Tuesday titbits

July 13, 2010 § Leave a comment

  • First fruits of the Toyota-Tesla tie-up: all-electric versions of the RAV4 and Lexus RX-series. Prototypes will be sent to Toyota later this month, Tesla has said, and an all-electric Corolla/Auris is also on the cards. Toyota has invested $50million in Tesla and is said to be specifically interested in Tesla’s small-cell lithium-ion battery packs (Bloomberg).
  • Nissan has announced a series of new fuel-saving measures. The March (Japanese-market Micra) gets an all-new three-cylinder, 1.2-litre engine with stop-start and an all-new CVT gearbox, smaller and lighter than before; the X-Trail diesel receives a cleaner-burning engine with new lean NOx (nitrous oxide) trap and particulate filter, enabling it to meet the stringent Japanese emissions legislation. There’s a new 1.5-litre petrol engine for the Juke, with two fuel injectors per cylinder giving a 4% economy improvement, and a direct-injection, turbocharged 1.6 for the Juke said to give the power of a 2.5 but the fuel consumption of a 1.8. Expect these engines to filter through to the European market for the 2011 model-year.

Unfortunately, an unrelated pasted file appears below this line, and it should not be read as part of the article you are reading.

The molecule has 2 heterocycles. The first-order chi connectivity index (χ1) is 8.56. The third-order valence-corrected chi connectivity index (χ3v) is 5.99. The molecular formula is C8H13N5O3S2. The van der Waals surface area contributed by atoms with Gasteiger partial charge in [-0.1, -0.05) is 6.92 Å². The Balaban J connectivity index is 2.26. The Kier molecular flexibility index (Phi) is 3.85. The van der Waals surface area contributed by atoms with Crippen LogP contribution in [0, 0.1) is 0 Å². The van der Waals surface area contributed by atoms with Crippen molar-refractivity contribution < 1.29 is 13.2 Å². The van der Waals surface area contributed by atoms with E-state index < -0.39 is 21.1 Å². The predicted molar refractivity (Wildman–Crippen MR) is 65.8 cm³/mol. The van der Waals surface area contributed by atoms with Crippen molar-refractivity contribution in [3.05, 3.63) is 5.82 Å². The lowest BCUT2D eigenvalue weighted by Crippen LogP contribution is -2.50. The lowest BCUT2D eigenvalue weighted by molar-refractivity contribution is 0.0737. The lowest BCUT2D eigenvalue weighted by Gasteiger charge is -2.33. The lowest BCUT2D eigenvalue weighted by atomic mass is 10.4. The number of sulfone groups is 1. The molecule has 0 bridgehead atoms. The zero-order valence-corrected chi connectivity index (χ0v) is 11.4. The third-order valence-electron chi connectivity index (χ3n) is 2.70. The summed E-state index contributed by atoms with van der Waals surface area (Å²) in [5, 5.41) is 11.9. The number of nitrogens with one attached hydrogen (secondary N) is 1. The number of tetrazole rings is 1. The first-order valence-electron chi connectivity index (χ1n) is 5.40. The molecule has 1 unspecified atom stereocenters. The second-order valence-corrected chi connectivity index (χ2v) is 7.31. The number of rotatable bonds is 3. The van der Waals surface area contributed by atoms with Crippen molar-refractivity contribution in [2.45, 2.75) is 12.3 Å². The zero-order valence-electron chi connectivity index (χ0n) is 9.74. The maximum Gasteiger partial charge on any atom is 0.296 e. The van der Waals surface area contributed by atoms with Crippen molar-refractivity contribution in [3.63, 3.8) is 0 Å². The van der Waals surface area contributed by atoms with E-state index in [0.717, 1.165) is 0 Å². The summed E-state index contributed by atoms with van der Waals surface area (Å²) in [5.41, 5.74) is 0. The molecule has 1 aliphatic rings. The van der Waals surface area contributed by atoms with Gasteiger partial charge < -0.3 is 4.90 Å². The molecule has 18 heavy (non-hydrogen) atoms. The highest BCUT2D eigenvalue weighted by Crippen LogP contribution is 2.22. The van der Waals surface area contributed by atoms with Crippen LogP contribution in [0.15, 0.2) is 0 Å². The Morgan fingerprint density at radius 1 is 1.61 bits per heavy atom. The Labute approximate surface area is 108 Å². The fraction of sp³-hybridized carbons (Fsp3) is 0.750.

• Hyundai has tweaked its popular i20 supermini to improve fuel economy and emssions. The 1.2-litre petrol now emits 119g/km, bringing it down a UK tax band; the 1.4-litre drops two bands to 129g/km and sees its economy improve by 4.3mpg. The 75bhp diesel now emits just 110g/km, and the 90bhp model has economy improved by over 7% thanks to a new six-speed gearbox. All versions have received a small underbody spoiler to improve aerodynamics, a new alternator management system and lower-friction engine oil, plus a gear-change indicator to help the driver shift more efficiently. Small changes, significant effects.
  • “We’re headed toward a future that is 100% electric”, says Tesla CEO Elon Musk in a Time 10 Questions. “Within 20 years, the majority of new cars manufactured will be pure electric.” Well, he would, wouldn’t he? Supply giant Bosch, announcing a $507million annual investment in EV-specific components, is a little more circumspect: it’s predicting that EVs – and plug-in hybrids – will account for only 3% of the global car market by 2020.
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